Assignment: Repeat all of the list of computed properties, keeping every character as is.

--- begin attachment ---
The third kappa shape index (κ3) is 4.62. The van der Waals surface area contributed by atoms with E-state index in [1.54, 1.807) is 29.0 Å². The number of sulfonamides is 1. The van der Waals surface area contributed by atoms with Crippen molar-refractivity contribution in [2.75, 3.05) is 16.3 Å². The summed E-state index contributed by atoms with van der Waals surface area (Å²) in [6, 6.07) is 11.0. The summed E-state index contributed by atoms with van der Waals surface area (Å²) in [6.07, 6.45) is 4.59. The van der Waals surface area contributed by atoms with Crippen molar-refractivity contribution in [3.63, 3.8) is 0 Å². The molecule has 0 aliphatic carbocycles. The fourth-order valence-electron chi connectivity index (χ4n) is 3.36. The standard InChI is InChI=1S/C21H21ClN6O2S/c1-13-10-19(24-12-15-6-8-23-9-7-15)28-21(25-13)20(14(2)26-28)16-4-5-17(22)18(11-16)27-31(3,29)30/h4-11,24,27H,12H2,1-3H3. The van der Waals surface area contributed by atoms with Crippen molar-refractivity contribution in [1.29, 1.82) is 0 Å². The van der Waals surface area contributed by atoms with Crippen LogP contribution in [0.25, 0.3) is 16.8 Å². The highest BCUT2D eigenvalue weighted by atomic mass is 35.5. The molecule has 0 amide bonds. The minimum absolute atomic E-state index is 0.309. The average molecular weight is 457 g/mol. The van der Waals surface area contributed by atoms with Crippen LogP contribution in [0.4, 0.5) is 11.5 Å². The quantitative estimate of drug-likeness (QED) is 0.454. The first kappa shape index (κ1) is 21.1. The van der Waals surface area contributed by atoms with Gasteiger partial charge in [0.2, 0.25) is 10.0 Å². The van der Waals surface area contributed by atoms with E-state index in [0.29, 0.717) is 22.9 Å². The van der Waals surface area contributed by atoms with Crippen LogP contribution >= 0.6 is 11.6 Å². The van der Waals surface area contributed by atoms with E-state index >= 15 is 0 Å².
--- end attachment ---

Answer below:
The third kappa shape index (κ3) is 4.62. The van der Waals surface area contributed by atoms with E-state index in [1.54, 1.807) is 29.0 Å². The number of sulfonamides is 1. The van der Waals surface area contributed by atoms with Crippen molar-refractivity contribution in [2.75, 3.05) is 16.3 Å². The summed E-state index contributed by atoms with van der Waals surface area (Å²) in [6, 6.07) is 11.0. The summed E-state index contributed by atoms with van der Waals surface area (Å²) in [6.07, 6.45) is 4.59. The van der Waals surface area contributed by atoms with Crippen molar-refractivity contribution in [3.63, 3.8) is 0 Å². The molecule has 0 aliphatic carbocycles. The fourth-order valence-electron chi connectivity index (χ4n) is 3.36. The standard InChI is InChI=1S/C21H21ClN6O2S/c1-13-10-19(24-12-15-6-8-23-9-7-15)28-21(25-13)20(14(2)26-28)16-4-5-17(22)18(11-16)27-31(3,29)30/h4-11,24,27H,12H2,1-3H3. The van der Waals surface area contributed by atoms with Crippen molar-refractivity contribution in [1.29, 1.82) is 0 Å². The van der Waals surface area contributed by atoms with Crippen LogP contribution in [0.25, 0.3) is 16.8 Å². The highest BCUT2D eigenvalue weighted by atomic mass is 35.5. The molecule has 0 amide bonds. The minimum absolute atomic E-state index is 0.309. The average molecular weight is 457 g/mol. The van der Waals surface area contributed by atoms with Crippen LogP contribution in [0.4, 0.5) is 11.5 Å². The quantitative estimate of drug-likeness (QED) is 0.454. The first kappa shape index (κ1) is 21.1. The van der Waals surface area contributed by atoms with Gasteiger partial charge in [0.2, 0.25) is 10.0 Å². The van der Waals surface area contributed by atoms with E-state index in [0.29, 0.717) is 22.9 Å². The van der Waals surface area contributed by atoms with Crippen LogP contribution >= 0.6 is 11.6 Å². The van der Waals surface area contributed by atoms with E-state index >= 15 is 0 Å².